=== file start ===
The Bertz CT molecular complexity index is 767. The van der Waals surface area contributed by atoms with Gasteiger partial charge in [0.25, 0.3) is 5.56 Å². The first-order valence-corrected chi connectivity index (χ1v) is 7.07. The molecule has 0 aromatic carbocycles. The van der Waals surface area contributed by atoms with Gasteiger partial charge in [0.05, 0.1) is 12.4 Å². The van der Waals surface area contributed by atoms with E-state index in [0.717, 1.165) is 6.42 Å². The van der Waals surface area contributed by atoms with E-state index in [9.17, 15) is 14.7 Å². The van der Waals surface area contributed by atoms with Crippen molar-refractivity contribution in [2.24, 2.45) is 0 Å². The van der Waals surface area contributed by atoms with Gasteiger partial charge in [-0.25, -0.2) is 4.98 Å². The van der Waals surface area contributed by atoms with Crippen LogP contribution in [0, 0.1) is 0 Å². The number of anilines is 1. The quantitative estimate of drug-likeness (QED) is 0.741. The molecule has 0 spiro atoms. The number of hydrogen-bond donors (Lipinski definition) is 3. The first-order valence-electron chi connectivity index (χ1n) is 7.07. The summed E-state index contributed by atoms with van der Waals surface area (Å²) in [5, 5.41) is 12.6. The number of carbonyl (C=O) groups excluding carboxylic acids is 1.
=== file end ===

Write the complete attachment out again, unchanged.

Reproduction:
The Bertz CT molecular complexity index is 767. The van der Waals surface area contributed by atoms with Gasteiger partial charge in [0.25, 0.3) is 5.56 Å². The first-order valence-corrected chi connectivity index (χ1v) is 7.07. The molecule has 0 aromatic carbocycles. The van der Waals surface area contributed by atoms with Gasteiger partial charge in [0.05, 0.1) is 12.4 Å². The van der Waals surface area contributed by atoms with E-state index in [0.717, 1.165) is 6.42 Å². The van der Waals surface area contributed by atoms with E-state index in [9.17, 15) is 14.7 Å². The van der Waals surface area contributed by atoms with Crippen molar-refractivity contribution in [2.24, 2.45) is 0 Å². The van der Waals surface area contributed by atoms with Gasteiger partial charge in [-0.25, -0.2) is 4.98 Å². The van der Waals surface area contributed by atoms with Crippen LogP contribution in [0, 0.1) is 0 Å². The number of anilines is 1. The quantitative estimate of drug-likeness (QED) is 0.741. The molecule has 0 spiro atoms. The number of hydrogen-bond donors (Lipinski definition) is 3. The first-order valence-electron chi connectivity index (χ1n) is 7.07. The summed E-state index contributed by atoms with van der Waals surface area (Å²) in [5, 5.41) is 12.6. The number of carbonyl (C=O) groups excluding carboxylic acids is 1.